You still hear the echoes in Nancy Pelosi’s comments  that tax cuts have nothing to do with growing an economy, but are simply gifts for the very wealthy who clearly don’t deserve it. (That’s what the Left wants the poor to believe) Since she is very wealthy, who knows what she really believes. Democrats want people to pay more taxes so they will have more money to give to the poor to buy their votes.

The idea that free people, able to keep more of their own money, can create, invent, expand their businesses, or act on their own ambitions, somehow is not as important as control by their betters.

It’s followed by a fireside chat with Dennis Praeger.



Victor Davis Hanson: Germany and the Unwinnable WWII by The Elephant's Child

I have no idea how many books have been written on World War II. Many of them important, but Victor Davis Hanson has explained it. I gave my oldest son, who is really interested in the war, and has toured the battlefields in Europe,The Second World Wars for Christmas. He usually mutters about the somewhat conservative books I give him, but he made a special point of thanking me for it. He said it has made it all make sense, and he loved the book. So there are glimmerings of hope.

If you have not yet ordered the book, you’ll be glad that you did. The preface explains the title, and why Victor Davis Hanson was the correct one to tell that story. Memorial Day would be a good time to indulge.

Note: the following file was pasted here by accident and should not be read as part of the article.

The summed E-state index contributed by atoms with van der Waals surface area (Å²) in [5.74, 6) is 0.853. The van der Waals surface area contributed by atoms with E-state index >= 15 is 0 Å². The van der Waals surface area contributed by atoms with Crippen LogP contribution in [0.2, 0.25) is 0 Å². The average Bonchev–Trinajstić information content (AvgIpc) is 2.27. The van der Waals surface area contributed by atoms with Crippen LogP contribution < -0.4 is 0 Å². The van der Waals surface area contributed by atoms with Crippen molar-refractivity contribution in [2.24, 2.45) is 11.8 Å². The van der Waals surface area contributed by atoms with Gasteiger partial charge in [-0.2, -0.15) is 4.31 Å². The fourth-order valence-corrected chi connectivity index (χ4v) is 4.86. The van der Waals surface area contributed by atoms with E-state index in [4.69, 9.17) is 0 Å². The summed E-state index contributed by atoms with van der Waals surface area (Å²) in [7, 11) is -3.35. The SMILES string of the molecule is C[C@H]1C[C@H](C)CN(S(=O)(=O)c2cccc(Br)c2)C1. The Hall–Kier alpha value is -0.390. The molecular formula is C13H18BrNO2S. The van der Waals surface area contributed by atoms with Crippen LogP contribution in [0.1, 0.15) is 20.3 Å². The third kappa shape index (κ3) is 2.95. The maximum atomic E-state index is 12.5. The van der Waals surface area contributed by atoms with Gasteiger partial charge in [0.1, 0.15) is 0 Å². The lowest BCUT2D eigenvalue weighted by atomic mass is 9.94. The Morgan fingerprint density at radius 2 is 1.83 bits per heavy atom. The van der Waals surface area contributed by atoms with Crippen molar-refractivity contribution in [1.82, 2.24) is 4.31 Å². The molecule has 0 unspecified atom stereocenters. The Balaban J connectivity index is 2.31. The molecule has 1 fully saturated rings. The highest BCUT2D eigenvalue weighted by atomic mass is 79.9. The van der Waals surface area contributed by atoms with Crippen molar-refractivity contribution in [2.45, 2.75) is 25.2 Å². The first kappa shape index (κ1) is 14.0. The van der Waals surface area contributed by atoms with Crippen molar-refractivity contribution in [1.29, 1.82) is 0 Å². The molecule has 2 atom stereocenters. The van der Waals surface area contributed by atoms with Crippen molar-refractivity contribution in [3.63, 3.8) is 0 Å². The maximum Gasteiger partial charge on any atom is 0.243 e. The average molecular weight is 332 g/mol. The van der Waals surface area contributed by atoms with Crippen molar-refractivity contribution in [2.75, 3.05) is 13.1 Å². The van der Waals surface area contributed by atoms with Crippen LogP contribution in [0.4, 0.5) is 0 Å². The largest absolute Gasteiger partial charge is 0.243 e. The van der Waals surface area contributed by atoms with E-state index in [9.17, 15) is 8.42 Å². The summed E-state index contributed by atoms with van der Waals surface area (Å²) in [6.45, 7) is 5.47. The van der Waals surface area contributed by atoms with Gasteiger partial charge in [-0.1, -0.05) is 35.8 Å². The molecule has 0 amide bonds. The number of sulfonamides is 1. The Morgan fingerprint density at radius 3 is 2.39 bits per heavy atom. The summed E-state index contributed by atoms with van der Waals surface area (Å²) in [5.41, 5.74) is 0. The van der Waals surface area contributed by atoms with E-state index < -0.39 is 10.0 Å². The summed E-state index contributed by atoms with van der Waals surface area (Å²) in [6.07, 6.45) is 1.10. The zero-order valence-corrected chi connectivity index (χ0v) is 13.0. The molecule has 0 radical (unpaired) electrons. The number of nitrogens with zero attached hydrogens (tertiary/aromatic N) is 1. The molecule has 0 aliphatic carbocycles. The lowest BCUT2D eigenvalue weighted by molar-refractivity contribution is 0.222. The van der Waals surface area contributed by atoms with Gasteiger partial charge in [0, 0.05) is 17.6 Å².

Foreign Policy At Work, Improving the World by The Elephant's Child

Russia has ample supplies of natural gas and oil, and has used that abundance as a political weapon. Poland wants to reduce its reliance on Russian energy and last week the Polish state-owned oil and gas company PGNIG, signed its first five-year deal to buy American liquefied natural gas. Our energy boom from the fracking revolution is serving American national interests and deterring the grasp of dictators abroad.

Gasprom. the Kremlin-owned energy company currently provides more than two-thirds of Poland’s gas, and other European nations also rely heavily on Russian energy. Putin has used that dependence as a weapon, and threatened to cut off supplies, and on some occasions he has cut them off.

In 2015, Moscow cut off gas supplies to the Ukraine. That year the United States surpassed Russia as the world’s top natural-gas producer and by February 2016, shipments of LNG from the US hit the export market. Poland announced that it did not intend to renew its long-term agreement with Gazprom.

Under the deal announced, Poland will receive as many as nine cargoes of LNG or roughly 30 billion cubic feet for their citizens consumption. It’s not a huge delivery, but is likely the first in a series of contracts. It will increase energy security in the region, and cuts back a little on Russian domination.

Sounds like a very good deal, that will benefit all concerned. It will even be good for Russia. Free market competition is good for everyone.